Nanotechnology is the process of matter manipulation at a molecular and atomic scale to create materials with new and incredibly variegated properties. This process is being thoroughly researched and has shown great potential in numerous sectors, such as healthcare, electronics and construction. Nanotechnology has revolutionised the medicine sector by bringing in new innovations in clinical applications like drug delivery, diagnostics, gene therapy and many other sectors of research.

The use of nanotechnology in healthcare has restructured new and innovative possibilities involving the application of nanoparticles in medicine which is still under development. It has brought about the creation of nano-robots for making repairs at a cellular level. The use of nanotechnology in the healthcare field has indeed paved its way to detect and treat any harm to the human body as well as treat diseases.

Nanotechnology in Medicine and Healthcare Application

The use of nanotechnology in healthcare has paved new ways in the industry of life sciences. The ability to control matters at atomic levels has given the healthcare sector a huge potential to revolutionise multitudinous aspects of medical care, including monitoring disease, regenerative medicine, surgical devices, diagnostics as well as drug delivery and vaccine development. It has given us new and innovative treatment options for a number of diseases with the help of advanced research tools. Here are a few other aspects in which nanotech has brought innovation to.

Drug Delivery

One of the major applications of nanotechnology in the field of healthcare is the use of nanoparticles to deliver drugs, light, heat or other substances to specific cells like cancer cells. These nanoparticles are engineered to target diseased cells and directly treat those cells. This technique causes less damage to healthy cells causing the disease to cure earlier.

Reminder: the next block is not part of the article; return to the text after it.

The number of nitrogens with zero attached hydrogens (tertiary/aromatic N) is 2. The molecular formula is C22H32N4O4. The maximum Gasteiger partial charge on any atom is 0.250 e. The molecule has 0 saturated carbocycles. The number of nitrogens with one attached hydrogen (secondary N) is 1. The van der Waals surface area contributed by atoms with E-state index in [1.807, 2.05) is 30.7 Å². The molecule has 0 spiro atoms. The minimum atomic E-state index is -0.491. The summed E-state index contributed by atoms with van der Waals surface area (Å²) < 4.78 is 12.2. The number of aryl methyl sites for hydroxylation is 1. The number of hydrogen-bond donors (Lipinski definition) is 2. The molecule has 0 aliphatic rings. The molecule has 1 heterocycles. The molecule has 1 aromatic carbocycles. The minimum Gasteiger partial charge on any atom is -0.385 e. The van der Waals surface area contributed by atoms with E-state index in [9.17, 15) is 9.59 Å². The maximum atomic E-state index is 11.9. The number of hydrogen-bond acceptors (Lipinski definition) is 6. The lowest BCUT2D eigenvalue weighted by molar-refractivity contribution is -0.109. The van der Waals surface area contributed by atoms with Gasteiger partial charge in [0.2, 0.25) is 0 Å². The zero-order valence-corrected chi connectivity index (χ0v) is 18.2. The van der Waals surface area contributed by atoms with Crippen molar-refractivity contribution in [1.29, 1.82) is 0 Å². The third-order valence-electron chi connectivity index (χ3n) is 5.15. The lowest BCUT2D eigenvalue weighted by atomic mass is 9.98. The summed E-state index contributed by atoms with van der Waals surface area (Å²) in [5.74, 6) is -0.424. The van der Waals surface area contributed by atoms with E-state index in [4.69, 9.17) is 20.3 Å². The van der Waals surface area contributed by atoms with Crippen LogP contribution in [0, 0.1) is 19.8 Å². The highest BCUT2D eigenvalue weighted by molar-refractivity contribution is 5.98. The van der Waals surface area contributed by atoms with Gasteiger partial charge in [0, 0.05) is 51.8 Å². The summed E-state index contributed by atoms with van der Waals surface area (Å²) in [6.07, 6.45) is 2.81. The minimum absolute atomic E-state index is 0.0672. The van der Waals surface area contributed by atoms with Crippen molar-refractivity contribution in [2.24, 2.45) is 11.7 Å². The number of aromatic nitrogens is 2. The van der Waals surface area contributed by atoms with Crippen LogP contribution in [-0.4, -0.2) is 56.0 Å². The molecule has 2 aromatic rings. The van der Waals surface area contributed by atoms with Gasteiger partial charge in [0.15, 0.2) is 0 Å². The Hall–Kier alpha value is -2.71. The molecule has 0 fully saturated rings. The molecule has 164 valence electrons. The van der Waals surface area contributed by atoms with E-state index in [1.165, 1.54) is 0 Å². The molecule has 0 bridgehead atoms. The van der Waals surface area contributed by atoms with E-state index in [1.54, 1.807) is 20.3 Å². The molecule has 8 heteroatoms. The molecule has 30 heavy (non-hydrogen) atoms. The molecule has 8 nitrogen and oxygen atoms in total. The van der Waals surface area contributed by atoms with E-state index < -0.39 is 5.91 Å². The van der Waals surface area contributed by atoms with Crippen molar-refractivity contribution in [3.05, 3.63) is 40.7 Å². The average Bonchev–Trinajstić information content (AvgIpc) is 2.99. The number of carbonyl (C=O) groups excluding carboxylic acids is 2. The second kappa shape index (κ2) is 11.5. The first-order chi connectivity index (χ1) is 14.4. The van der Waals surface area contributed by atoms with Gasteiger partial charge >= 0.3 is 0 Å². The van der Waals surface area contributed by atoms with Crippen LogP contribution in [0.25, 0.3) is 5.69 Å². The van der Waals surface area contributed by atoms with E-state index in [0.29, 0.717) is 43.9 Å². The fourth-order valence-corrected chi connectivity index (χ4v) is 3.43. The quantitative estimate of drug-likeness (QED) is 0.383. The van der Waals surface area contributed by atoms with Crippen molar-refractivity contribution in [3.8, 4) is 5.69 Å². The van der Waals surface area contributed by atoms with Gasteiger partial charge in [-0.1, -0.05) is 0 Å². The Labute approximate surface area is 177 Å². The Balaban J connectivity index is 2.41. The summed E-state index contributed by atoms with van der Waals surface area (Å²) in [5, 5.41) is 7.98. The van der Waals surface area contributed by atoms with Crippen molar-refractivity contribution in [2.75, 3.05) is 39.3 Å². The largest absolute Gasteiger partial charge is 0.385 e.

Diagnostic Techniques

There are ample diagnostic techniques that are being performed with nanotechnological aid. Scientists from the Worcester Polytechnic Institute are researching the potential use of carbon nanotubes in chips with antibodies attached in order to find cancer cells in the bloodstream. It is believed that this method could provide early and foolproof detection of cancer cells just through simple lab tests. The same has been developed for an inexpensive and early detection of kidney damage with the use of gold nanorods engineered to attach to the protein types generated by damaged kidneys. Accumulation of said protein on the nanorod causes the colour of the nanorod to change. 

Antibacterial Treatments

The use of nanotechnology for antibacterial treatments is constantly being researched at the University of Houston. Scientists have developed a way to kill bacteria with the use of infrared light and gold nanoparticles. This method has great potential to improve the cleaning of instruments in hospitals. Further research is being conducted at the University of Colorado Boulder where scientists are investigating how to use quantum dots to treat and cure infections that are antibiotic resistant.

Wound Treatment

Thorough research is being done at the University of Wisconsin for effective wound treatment with the help of nanogenerators. Scientists have engineered a bandage that sends electrical pulses to wounds with nanogenerators that produce electricity. When it comes to internal bleeding for trauma patients, researchers at Chase Western Reserve University have discovered another way to slow down the blood loss with polymer nanoparticles engineered to act as synthetic platelets. As per lab tests, this method has shown significant potential in slowing down rapid blood loss.